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The views and opinions expressed in our blog series are those of the authors and are not necessarily supported by CareSearch, Flinders University and/or the Australian Government Department of Health.
Research suggests that health professionals may be afraid to provide palliative medicine because they are worried about whether it is lawful, particularly when a person is close to death. In their latest blog, Professor Ben White, Professor Lindy Willmott, Distinguished Professor Patsy Yates and Penny Neller from Queensland University of Technology discuss how the Australian law applies to providing palliative medicine at the end of life.
Pharmacists can do more than simply fill prescriptions. They can help palliative patients and those living with chronic illnesses manage, review, organise and dispose of medicines. In this CareSearch blog, Paul Tait of Southern Adelaide Palliative Services discusses how to work with pharmacists so they can better support your needs.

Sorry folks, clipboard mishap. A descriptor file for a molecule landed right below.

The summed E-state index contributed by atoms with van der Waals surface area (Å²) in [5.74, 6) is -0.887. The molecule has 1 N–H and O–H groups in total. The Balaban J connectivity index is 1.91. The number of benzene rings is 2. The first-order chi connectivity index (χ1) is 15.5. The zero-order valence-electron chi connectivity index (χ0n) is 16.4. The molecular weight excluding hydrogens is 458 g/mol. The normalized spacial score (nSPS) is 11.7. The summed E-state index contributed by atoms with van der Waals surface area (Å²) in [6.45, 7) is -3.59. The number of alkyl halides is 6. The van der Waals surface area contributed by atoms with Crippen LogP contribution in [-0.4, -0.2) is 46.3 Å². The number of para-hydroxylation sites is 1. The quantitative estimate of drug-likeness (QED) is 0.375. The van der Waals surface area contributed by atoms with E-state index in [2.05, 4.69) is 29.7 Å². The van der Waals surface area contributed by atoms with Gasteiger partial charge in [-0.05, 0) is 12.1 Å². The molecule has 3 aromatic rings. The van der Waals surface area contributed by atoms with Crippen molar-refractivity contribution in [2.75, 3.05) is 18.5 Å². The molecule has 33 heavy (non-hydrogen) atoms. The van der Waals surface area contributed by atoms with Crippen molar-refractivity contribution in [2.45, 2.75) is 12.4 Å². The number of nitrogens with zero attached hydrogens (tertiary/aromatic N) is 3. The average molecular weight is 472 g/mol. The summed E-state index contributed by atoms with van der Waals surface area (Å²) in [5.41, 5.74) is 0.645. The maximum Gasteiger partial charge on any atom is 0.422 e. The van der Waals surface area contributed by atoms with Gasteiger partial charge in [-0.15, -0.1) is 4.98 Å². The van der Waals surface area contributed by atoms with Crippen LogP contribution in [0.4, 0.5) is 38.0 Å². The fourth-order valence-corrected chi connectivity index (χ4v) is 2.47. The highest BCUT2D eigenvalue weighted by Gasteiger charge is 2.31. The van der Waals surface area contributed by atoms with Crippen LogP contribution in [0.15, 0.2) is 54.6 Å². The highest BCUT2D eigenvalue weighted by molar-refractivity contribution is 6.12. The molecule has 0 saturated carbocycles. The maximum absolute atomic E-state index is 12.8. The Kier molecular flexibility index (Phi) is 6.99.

This is one of the questions that will be addressed in the Dying2Learn MOOC. As a palliative care doctor, it has been wonderful to have the opportunity to start this conversation, and I am looking forward to the interactions with real anticipation.
In developing this section of the MOOC I have tried hard not to assume too much about what participants should think or believe, or to push any particular perspective. Obviously that is a bit difficult for me, as my work for over a decade has been in the smoke and dust of the clinical battlefields where dying patients often end up i.e. acute hospitals. As palliative medicine clinicians we often feel like we are galloping in to rescue people from the hospital system, and (speaking for myself, anyhow) we can sometimes be a bit black and white about things. What I have learned though, over and over again, is that it is not simple for people. Many are unprepared for the decisions they will need to make, and - like BREXIT perhaps!- may not fully understand what they have let themselves in for until it is too late.